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What Yale Could Have Paid

This map displays most of Yale’s properties, both academic and retail. The red shows which properties Yale currently pays taxes on, and the black shows tax-exempt properties. New Haven’s two private colleges, Yale University and Albertus Magnus College, are exempt from paying taxes on most of their property. More than half of all real estate in New Haven is tax-exempt.

Reporting by Zola Canady. Design by Meter Hans.

Yale paid only $4.9 million in taxes in 2018, but New Haven claims the University should be paying twenty-six times that amount. In 1834, the state of Connecticut amended the Yale charter to exempt the University from local taxes on any property that makes less than $6,000 in income each year. (As a nonprofit, Yale also does not pay any federal taxes.) Over the last two centuries, New Haven has made multiple attempts to tax Yale’s property, but all have failed. Most recently, in 2016, Mayor Toni Harp and several alders voiced support for a piece of state legislation that would revise the Yale charter and enable a new property tax on Yale. Although the bill was not passed, it ignited the “Tax Yale” movement, a community campaign for a tax on Yale’s academic buildings. But Yale’s spokespeople have pushed back against new taxes, stating that Yale is one of the largest taxpayers in the city due to the taxes it pays on non-academic properties, like the Yale Bookstore and the Yale-New Haven Hospital. In addition, the University makes annual voluntary contributions of millions of dollars directly to City Hall. In 2018, it contributed just over $11.5 million to the city, according to the Office of New Haven and State Affairs.

In 1899, Yale sued New Haven after the city produced legislation that would have established a property tax on Yale’s room and board facilities. The University won the suit. Fifty-one years later, in Yale v. New Haven, the city of New Haven sued Yale for neglecting to pay taxes on sixteen buildings. In 1975, in Yale University v. City of New Haven, the city sued Yale again, this time for not paying taxes on the Yale University Press building at 149 York Street. All three times, the courts found that the stipulations in the 1834 charter still stood. Yale won all three cases, retaining the right to own tax-exempt property.

“[Yale] is the single largest local economic force in New Haven—larger than fellow nonprofits or any private corporation,” Yale spokesperson Tom Conroy told the New Haven Independent in March 2016. The amount that Yale pays voluntarily is proportionate to its on-campus population, and as Yale’s population has grown, so has the amount of voluntary payments.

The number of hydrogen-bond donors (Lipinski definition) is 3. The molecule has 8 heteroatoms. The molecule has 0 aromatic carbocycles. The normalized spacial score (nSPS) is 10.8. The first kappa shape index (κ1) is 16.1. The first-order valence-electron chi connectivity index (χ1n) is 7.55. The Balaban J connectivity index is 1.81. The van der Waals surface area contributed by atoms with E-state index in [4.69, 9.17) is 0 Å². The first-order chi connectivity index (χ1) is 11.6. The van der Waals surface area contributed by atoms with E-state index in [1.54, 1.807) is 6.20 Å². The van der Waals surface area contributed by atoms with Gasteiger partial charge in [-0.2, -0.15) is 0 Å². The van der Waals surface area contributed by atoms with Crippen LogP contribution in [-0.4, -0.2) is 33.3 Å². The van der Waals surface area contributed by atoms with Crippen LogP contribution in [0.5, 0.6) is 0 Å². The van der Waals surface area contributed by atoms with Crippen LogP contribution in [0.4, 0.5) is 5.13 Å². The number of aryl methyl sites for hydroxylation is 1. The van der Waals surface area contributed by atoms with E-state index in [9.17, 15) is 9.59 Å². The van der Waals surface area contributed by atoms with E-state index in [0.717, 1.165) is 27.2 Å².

Proponents of a new property tax on Yale point to the economic disparities between the city of New Haven and the University’s campus as evidence that New Haven’s deficiency in tax revenue hinders the city’s economic growth. In May 2018, Mayor Harp released a monthly financial report, showing that New Haven’s deficit was about $15 million for the 2017-2018 school year. “The noticeable difference in the percentage of the general fund increase and the [property tax rate] increase is largely a function of sharply decreased anticipated revenue next year,” Mayor Harp said to the New Haven Independent in March 2018. “The city stands to come nearly $17 million short.”

Due to this deficit, in May 2018, the Board of Alders approved a citywide property tax increase of 11 percent. Many felt this tax hike was a blow to city residents, especially those who had already been struggling to make ends meet. “This big increase is going to make a big dent in my budget,” Fair Haven resident Barbara Melotto told NBC Connecticut that May. “I’m a retired person living on a fixed income and I’m sure many people in New Haven feel the same way.”

I wanted to investigate what a new property tax on Yale would mean for both the University and the city—and whether Yale’s current economic contributions to New Haven are really enough. To show what it might look like if Yale property was taxed, I have chosen to focus on two buildings: Grace Hopper College and Yale School of Art. I chose these buildings to show what it would look like if a residential college and an academic building were to be taxed, and these properties were perfect models. Since the New Haven tax assessment database is online and publicly accessible, I was able to find the assessed value of each building.

In 2018, Yale paid $4.9 million in city taxes. By comparison, Dartmouth College, in Hanover, New Hampshire, paid $7.3 million in taxes in 2017, according to the town of Hanover’s annual fiscal report. Unlike Yale, Dartmouth has to pay city taxes on its dormitories and dining halls. A 1977 New Hampshire Supreme Court ruling named Concord v. St. Paul’s School required all private schools—including colleges and universities—to pay taxes on dorm rooms, dining halls, and kitchens. Before this case’s ruling, much of Dartmouth’s property was tax-exempt.

Before the Board of Alders approved the citywide tax hike, Mayor Harp had considered Yale as a potential source of tax revenue to avoid major cuts in government services. She requested that Yale and its nonprofit partners, like the Yale-New Haven Hospital, pay $3 million a year to New Haven in addition to the voluntary yearly payment Yale already makes to the city. Mayor Harp is still considering this as a viable option.

Yale voluntarily pays over $11.5 million a year to New Haven; the University would pay significantly more if the city taxed its currently tax-exempt property. In 2014, Yale avoided taxes on about $2.5 billion of property; by comparison, two years later, its taxable real estate valued at only $116 million.

Zola Canady is a first-year in Trumbull College. Meher Hans is a sophomore in Grace Hopper College.

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